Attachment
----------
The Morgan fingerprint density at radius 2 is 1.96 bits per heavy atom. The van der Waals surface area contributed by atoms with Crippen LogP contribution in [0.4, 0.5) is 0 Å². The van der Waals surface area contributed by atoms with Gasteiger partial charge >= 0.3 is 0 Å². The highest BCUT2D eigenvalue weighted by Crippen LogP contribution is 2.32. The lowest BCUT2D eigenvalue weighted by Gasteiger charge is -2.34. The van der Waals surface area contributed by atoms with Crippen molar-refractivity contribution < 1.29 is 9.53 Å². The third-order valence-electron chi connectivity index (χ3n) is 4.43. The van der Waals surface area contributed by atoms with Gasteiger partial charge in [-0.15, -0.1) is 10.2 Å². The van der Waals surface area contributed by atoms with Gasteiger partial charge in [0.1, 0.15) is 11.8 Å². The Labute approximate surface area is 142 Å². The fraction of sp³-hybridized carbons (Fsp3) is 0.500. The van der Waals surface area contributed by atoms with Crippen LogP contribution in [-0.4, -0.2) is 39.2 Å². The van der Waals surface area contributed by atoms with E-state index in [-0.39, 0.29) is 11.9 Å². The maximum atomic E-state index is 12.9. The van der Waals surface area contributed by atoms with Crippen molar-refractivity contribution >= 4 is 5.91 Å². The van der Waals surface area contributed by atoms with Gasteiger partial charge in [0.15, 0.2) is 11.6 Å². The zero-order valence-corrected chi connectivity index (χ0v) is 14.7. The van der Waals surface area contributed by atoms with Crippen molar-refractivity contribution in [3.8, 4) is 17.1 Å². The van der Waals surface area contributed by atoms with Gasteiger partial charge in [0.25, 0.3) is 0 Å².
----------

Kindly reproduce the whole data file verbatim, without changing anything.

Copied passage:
The Morgan fingerprint density at radius 2 is 1.96 bits per heavy atom. The van der Waals surface area contributed by atoms with Crippen LogP contribution in [0.4, 0.5) is 0 Å². The van der Waals surface area contributed by atoms with Gasteiger partial charge >= 0.3 is 0 Å². The highest BCUT2D eigenvalue weighted by Crippen LogP contribution is 2.32. The lowest BCUT2D eigenvalue weighted by Gasteiger charge is -2.34. The van der Waals surface area contributed by atoms with Crippen molar-refractivity contribution < 1.29 is 9.53 Å². The third-order valence-electron chi connectivity index (χ3n) is 4.43. The van der Waals surface area contributed by atoms with Gasteiger partial charge in [-0.15, -0.1) is 10.2 Å². The van der Waals surface area contributed by atoms with Gasteiger partial charge in [0.1, 0.15) is 11.8 Å². The Labute approximate surface area is 142 Å². The fraction of sp³-hybridized carbons (Fsp3) is 0.500. The van der Waals surface area contributed by atoms with Crippen LogP contribution in [-0.4, -0.2) is 39.2 Å². The van der Waals surface area contributed by atoms with E-state index in [-0.39, 0.29) is 11.9 Å². The maximum atomic E-state index is 12.9. The van der Waals surface area contributed by atoms with Crippen molar-refractivity contribution >= 4 is 5.91 Å². The van der Waals surface area contributed by atoms with Gasteiger partial charge in [0.15, 0.2) is 11.6 Å². The zero-order valence-corrected chi connectivity index (χ0v) is 14.7. The van der Waals surface area contributed by atoms with Crippen molar-refractivity contribution in [3.8, 4) is 17.1 Å². The van der Waals surface area contributed by atoms with Gasteiger partial charge in [0.25, 0.3) is 0 Å².